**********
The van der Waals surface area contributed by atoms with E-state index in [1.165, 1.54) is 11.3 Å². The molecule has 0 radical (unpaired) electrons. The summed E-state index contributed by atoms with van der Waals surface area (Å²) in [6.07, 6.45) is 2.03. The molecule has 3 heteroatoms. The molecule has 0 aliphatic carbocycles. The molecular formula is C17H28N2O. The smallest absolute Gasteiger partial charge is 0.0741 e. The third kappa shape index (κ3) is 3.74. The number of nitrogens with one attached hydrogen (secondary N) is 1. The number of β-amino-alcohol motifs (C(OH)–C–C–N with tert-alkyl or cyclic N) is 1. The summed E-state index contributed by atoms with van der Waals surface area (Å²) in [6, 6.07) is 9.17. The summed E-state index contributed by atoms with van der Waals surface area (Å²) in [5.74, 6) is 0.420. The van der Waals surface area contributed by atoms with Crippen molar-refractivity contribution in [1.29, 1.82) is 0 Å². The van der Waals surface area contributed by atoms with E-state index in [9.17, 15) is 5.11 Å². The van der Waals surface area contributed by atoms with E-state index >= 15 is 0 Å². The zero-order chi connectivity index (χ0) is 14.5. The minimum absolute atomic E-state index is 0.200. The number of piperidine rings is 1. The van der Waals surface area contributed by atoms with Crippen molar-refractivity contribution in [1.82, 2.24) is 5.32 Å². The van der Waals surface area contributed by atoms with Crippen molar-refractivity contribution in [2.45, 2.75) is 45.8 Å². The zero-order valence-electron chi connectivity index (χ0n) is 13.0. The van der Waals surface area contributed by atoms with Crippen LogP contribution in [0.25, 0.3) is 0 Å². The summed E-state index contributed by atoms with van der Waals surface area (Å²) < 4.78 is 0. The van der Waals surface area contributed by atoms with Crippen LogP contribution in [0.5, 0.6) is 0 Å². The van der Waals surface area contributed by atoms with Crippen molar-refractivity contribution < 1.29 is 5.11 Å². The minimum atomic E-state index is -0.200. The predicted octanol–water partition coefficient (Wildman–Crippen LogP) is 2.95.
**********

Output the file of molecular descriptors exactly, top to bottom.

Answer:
The van der Waals surface area contributed by atoms with E-state index in [1.165, 1.54) is 11.3 Å². The molecule has 0 radical (unpaired) electrons. The summed E-state index contributed by atoms with van der Waals surface area (Å²) in [6.07, 6.45) is 2.03. The molecule has 3 heteroatoms. The molecule has 0 aliphatic carbocycles. The molecular formula is C17H28N2O. The smallest absolute Gasteiger partial charge is 0.0741 e. The third kappa shape index (κ3) is 3.74. The number of nitrogens with one attached hydrogen (secondary N) is 1. The number of β-amino-alcohol motifs (C(OH)–C–C–N with tert-alkyl or cyclic N) is 1. The summed E-state index contributed by atoms with van der Waals surface area (Å²) in [6, 6.07) is 9.17. The summed E-state index contributed by atoms with van der Waals surface area (Å²) in [5.74, 6) is 0.420. The van der Waals surface area contributed by atoms with Crippen molar-refractivity contribution in [1.29, 1.82) is 0 Å². The van der Waals surface area contributed by atoms with E-state index in [9.17, 15) is 5.11 Å². The van der Waals surface area contributed by atoms with E-state index >= 15 is 0 Å². The zero-order chi connectivity index (χ0) is 14.5. The minimum absolute atomic E-state index is 0.200. The number of piperidine rings is 1. The van der Waals surface area contributed by atoms with Crippen molar-refractivity contribution in [1.82, 2.24) is 5.32 Å². The van der Waals surface area contributed by atoms with Crippen molar-refractivity contribution in [2.45, 2.75) is 45.8 Å². The zero-order valence-electron chi connectivity index (χ0n) is 13.0. The van der Waals surface area contributed by atoms with Crippen LogP contribution in [0.25, 0.3) is 0 Å². The summed E-state index contributed by atoms with van der Waals surface area (Å²) < 4.78 is 0. The van der Waals surface area contributed by atoms with Crippen LogP contribution in [0.5, 0.6) is 0 Å². The van der Waals surface area contributed by atoms with Crippen molar-refractivity contribution < 1.29 is 5.11 Å². The minimum atomic E-state index is -0.200. The predicted octanol–water partition coefficient (Wildman–Crippen LogP) is 2.95.